Pennsylvania’s Medical Marijuana Act allows patients who are afflicted with one of 17 serious medical conditions to be certified to use medical marijuana. Included as a separate and distinct medical condition in the enumerated 17 serious medical conditions is “severe chronic or intractable pain.” Severe pain is also a symptom which is common in many of the other 16 medical conditions, including Cancer, AIDS, and MS. More often than not, opioid painkillers are the medication prescribed for patients who suffer from severe pain and/or chronic pain. Opioid painkillers are not only addictive and dangerous but generally more expensive than marijuana.
In May of 2016, the U.S. House of Representatives and the Senate approved an amendment that would prevent the Department of Veteran Affairs from using federal dollars to stop doctors from providing patients with recommendations to use medical marijuana. One of the reasons behind the amendment was the fact the death rate from opioids among VA health care patients is nearly double the national average.
In June of 2016, Pennsylvania Governor Tom Wolf participated in a drug epidemic roundtable in Washington D.C. where one of the topics was the dramatic surge in opioid related overdose deaths since 2000. Governor Wolf stated that there were roughly 2,500 drug related overdose deaths in Pennsylvania in 2014. Included as part of Governor Wolf’s proposed state budget was an allocation of $34 million to allow the Department of Health and Human Services to provide 25 new Opioid Use Disorder Centers to treat more than 11,000 new individuals for addiction.
Former Baltimore Ravens player, Eugene Monroe, is openly campaigning to get the National Football League to drop its ban on players using marijuana so it may be used to treat chronic pain. Monroe believes that the chronic pain associated with football has caused many players to become addicted to prescribed opioid painkillers. A 2010 study of 644 retired NFL players found that 52 percent had used opioid during their careers and that 71 percent had misused the opioid painkillers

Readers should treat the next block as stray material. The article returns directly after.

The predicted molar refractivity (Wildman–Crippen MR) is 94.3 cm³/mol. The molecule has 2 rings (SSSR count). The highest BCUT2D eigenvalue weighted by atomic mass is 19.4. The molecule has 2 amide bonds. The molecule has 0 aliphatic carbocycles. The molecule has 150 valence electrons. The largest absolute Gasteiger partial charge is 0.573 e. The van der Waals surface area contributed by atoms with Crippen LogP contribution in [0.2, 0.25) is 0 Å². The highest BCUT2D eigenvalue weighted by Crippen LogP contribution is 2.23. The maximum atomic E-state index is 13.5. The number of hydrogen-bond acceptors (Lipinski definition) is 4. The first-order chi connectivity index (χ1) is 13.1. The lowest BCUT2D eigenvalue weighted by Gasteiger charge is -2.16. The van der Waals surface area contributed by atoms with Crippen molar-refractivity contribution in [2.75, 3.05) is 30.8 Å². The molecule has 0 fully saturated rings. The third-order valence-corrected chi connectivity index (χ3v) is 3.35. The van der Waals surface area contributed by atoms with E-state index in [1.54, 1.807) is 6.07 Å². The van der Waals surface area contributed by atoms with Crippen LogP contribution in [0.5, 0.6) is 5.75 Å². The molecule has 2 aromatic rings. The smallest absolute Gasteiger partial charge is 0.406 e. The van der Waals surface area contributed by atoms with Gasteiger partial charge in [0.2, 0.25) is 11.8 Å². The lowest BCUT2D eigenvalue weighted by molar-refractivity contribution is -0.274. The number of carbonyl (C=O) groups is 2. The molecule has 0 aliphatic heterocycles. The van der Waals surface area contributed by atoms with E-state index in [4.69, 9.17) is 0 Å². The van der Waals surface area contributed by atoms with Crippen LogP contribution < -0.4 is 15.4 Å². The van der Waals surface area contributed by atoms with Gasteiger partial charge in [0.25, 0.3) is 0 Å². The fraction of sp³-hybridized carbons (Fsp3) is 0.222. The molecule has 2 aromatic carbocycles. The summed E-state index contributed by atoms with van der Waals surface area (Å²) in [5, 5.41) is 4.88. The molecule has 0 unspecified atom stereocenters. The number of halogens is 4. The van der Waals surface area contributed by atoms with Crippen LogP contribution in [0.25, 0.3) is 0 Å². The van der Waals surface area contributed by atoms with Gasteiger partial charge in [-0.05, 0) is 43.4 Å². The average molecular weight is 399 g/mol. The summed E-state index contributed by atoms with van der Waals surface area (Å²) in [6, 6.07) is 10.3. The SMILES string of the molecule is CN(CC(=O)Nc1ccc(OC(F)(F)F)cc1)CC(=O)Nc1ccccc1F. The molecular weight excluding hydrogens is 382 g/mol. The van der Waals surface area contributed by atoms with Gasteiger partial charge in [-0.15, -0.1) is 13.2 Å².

Medical Marijuana offers a cheaper safer alternative to opioid painkillers. Research published in “Health Affairs” found that states that legalized medical marijuana saw declines in the number of Medicare prescriptions for drugs used to chronic pain, anxiety or depression and a dip in spending by Medicare Part D, which covers the cost on prescription medications. The researchers concluded that medical marijuana saved Medicare about $165 million in 2013. The researchers further estimated that if medical marijuana were available nationwide, Medicare Part D spending would have declined in the same year by about $470 million.
Marijuana is a viable alternative to opioid painkillers but remains listed as Scheduled I drug which is defined as “having no currently accepted medical use and a high potential for abuse” under the Controlled Substance Act “CSA”. Until the Federal government reclassifies marijuana, their will be problems and risks associated with prescribing medical marijuana in the 25 states where it is now legal. However, the benefits to patients as well as state economies is too great to ignore.